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The Things They Say About Our Work!
. . . "People from many and varied backgrounds, disciplines and fields of interest will find much to enjoy in Sondra and John Bromka’s multi-media program, “From Art to Wood to Music: Sculpted Sound.” Featuring an exquisite collection of photographs, slide show, and performance of relevant musical pieces, the Bromkas cut a wide swath through the cultural history of the Medieval and Renaissance periods. Within the realms of art, music, history, sociology and craftsmanship, the audience will come away with an appreciation of the interconnectedness of all of these areas and a jumping-off point to explore new paths of knowledge."

Katherine Chave
Director Onondaga Hill Free Library
January 2008



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...."The Marcellus Free Library was extremely pleased with the photo exhibit “Sculpted Sound: From Art to Wood to Music,” in which Sondra and John Bromka brought forth their vast knowledge and enthusiasm for the research and crafting of medieval musical instruments. Their 40-piece photo-documentary exhibit leads the viewer on a journey through time, showing how historic artisans, musicians, and their instruments evolved together. Patrons were in awe of the Bromkas’ elaborate display, which featured gorgeous original photos taken over twenty years of the artists’ research expeditions to Europe..."
- Michele Tock, Marcellus Free Library

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...."I was immediately impressed not only by the knowledge and expertise that they bring to their vocation, but also by the way they engage people in their activities. As musicians who are also educators who are also performers who are also historians, Sondra and John bring a unique range of talents to audiences. They are very knowledgeable about the music, instruments and cultural contexts of the medieval and early modern periods; they are skilled and expressive as performers; and they are engaging, inviting, and accessible as teachers, using an impressive repertoire of content and process to reach out to the varying interests, levels of familiarity, and ages of the audience...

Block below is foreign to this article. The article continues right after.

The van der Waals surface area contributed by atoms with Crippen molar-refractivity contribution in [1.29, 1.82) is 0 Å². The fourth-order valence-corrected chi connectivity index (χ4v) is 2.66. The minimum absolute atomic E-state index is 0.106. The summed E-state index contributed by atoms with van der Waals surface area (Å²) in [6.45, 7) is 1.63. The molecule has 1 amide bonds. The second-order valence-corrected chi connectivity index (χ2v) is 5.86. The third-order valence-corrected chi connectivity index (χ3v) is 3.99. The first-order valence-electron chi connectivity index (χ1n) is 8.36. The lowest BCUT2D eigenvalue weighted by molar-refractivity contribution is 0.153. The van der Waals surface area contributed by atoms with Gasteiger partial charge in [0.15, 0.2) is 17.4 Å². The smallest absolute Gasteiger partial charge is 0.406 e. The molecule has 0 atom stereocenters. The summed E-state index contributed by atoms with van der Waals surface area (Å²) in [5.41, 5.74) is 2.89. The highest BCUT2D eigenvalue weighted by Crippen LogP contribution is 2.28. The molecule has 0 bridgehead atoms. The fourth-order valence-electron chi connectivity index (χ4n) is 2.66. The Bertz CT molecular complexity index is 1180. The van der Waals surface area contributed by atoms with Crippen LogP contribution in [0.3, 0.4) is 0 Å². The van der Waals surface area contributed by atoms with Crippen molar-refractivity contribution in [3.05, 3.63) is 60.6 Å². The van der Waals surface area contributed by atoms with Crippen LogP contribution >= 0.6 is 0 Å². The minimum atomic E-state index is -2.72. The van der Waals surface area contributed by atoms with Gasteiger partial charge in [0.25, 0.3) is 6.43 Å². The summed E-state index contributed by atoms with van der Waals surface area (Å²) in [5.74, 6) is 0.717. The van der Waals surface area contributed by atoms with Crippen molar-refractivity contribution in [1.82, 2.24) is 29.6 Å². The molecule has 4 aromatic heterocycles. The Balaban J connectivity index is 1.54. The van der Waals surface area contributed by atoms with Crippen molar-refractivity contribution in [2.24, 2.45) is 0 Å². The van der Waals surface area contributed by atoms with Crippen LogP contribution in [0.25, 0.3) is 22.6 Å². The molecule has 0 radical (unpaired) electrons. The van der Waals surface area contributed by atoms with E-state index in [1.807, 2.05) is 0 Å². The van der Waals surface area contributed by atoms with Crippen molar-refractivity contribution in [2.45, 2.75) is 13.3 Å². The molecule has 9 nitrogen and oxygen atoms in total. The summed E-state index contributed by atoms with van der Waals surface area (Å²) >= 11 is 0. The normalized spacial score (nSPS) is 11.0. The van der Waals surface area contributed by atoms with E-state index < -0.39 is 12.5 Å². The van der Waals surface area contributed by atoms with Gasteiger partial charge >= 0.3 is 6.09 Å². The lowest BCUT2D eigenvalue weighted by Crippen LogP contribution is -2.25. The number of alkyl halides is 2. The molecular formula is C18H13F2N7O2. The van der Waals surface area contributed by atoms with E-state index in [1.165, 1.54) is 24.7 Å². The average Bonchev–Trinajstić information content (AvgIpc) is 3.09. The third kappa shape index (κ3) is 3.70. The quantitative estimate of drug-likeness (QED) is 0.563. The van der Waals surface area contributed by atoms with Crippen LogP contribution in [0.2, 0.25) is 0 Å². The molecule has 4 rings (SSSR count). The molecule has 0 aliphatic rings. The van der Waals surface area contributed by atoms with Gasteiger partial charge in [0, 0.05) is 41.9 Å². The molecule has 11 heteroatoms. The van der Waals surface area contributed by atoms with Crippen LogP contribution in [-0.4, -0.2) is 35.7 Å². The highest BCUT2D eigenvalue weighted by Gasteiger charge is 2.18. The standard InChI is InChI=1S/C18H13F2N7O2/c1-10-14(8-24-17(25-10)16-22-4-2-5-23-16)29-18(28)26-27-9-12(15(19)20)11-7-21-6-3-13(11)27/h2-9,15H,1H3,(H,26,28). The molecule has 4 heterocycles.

Their interactive approach works well to brings the usual 'gap' between performer and audiences.
"
- John R. Black, Ph.D. Moravian College



"Musical Time Machine" Article (above)
Thursday, July 31, 2008
Carrie Chantler, Syracuse Post Standard Contributing writer


"The past and the present converged the evening of July 24 at the Marcellus Free Library. Upstairs, in the Friends of the Library Community Room, extra chairs had to be found to seat the crowd that filled the 1,500-square-foot space to attend an interactive discussion, slide show and free concert given and performed by Bells & Motley Consort.

John and Sondra Bromka, of Marcellus, are musicians and artisans who make their home and musical workshop in Marcellus. They've been married 28 years. They are the musicians who comprise Bells & Motley Consort.

The Bromkas met the day after St. Patrick's Day in Thornden Park on the Syracuse University campus. She was taking a break from working on a sculpture of Orpheus and decided to play an Irish penny whistle in the park. He was in the park and followed the sound of the whistle. They began a chat that has lasted all these years.

Theirs was a perfect match, Sondra Bromka said, because John was a musician who wanted to find out more about art, and she was an artist who wanted to learn more about music.

In the process, couple has combined their love and admiration of medieval music, historical research, travel and performance into an interactive, intergenerational photography and live music exhibit. "We feel extremely privileged to have gained so much knowledge and understanding from photo documentaries like this in our own travels in Europe," said Sondra.

On the main floor of the library, an exhibit of 40 photographs grace four walls. The photographs feature images of bagpipes, drums, lutes, early fiddles and more, and were taken during research pilgrimages across Europe. Once a year since 1991, the Bromkas have traveled overseas to study art at museums and to tour cathedrals and towns looking for architectural images of obscure instruments. They also have held teaching residencies at the International School of Brussels and at various high schools in Turkey, as well as across the U.S.